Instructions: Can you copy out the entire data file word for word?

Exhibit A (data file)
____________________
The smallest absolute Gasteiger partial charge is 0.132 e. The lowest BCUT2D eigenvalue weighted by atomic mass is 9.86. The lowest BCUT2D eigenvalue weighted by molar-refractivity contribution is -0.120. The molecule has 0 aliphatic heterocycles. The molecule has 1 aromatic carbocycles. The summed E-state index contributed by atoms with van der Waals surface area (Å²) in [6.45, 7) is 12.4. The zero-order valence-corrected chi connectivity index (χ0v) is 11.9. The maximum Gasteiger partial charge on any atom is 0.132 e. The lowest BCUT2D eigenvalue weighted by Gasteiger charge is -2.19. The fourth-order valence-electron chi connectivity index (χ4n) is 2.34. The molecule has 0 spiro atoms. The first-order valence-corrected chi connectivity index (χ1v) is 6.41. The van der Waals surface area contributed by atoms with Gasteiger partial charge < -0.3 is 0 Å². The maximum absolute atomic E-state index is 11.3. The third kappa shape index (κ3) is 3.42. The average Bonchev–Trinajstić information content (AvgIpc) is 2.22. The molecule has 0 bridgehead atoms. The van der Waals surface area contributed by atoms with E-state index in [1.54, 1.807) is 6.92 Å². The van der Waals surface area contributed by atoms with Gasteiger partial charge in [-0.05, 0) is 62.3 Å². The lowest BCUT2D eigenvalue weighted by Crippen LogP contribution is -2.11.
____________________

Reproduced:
The smallest absolute Gasteiger partial charge is 0.132 e. The lowest BCUT2D eigenvalue weighted by atomic mass is 9.86. The lowest BCUT2D eigenvalue weighted by molar-refractivity contribution is -0.120. The molecule has 0 aliphatic heterocycles. The molecule has 1 aromatic carbocycles. The summed E-state index contributed by atoms with van der Waals surface area (Å²) in [6.45, 7) is 12.4. The zero-order valence-corrected chi connectivity index (χ0v) is 11.9. The maximum Gasteiger partial charge on any atom is 0.132 e. The lowest BCUT2D eigenvalue weighted by Gasteiger charge is -2.19. The fourth-order valence-electron chi connectivity index (χ4n) is 2.34. The molecule has 0 spiro atoms. The first-order valence-corrected chi connectivity index (χ1v) is 6.41. The van der Waals surface area contributed by atoms with Gasteiger partial charge < -0.3 is 0 Å². The maximum absolute atomic E-state index is 11.3. The third kappa shape index (κ3) is 3.42. The average Bonchev–Trinajstić information content (AvgIpc) is 2.22. The molecule has 0 bridgehead atoms. The van der Waals surface area contributed by atoms with E-state index in [1.54, 1.807) is 6.92 Å². The van der Waals surface area contributed by atoms with Gasteiger partial charge in [-0.05, 0) is 62.3 Å². The lowest BCUT2D eigenvalue weighted by Crippen LogP contribution is -2.11.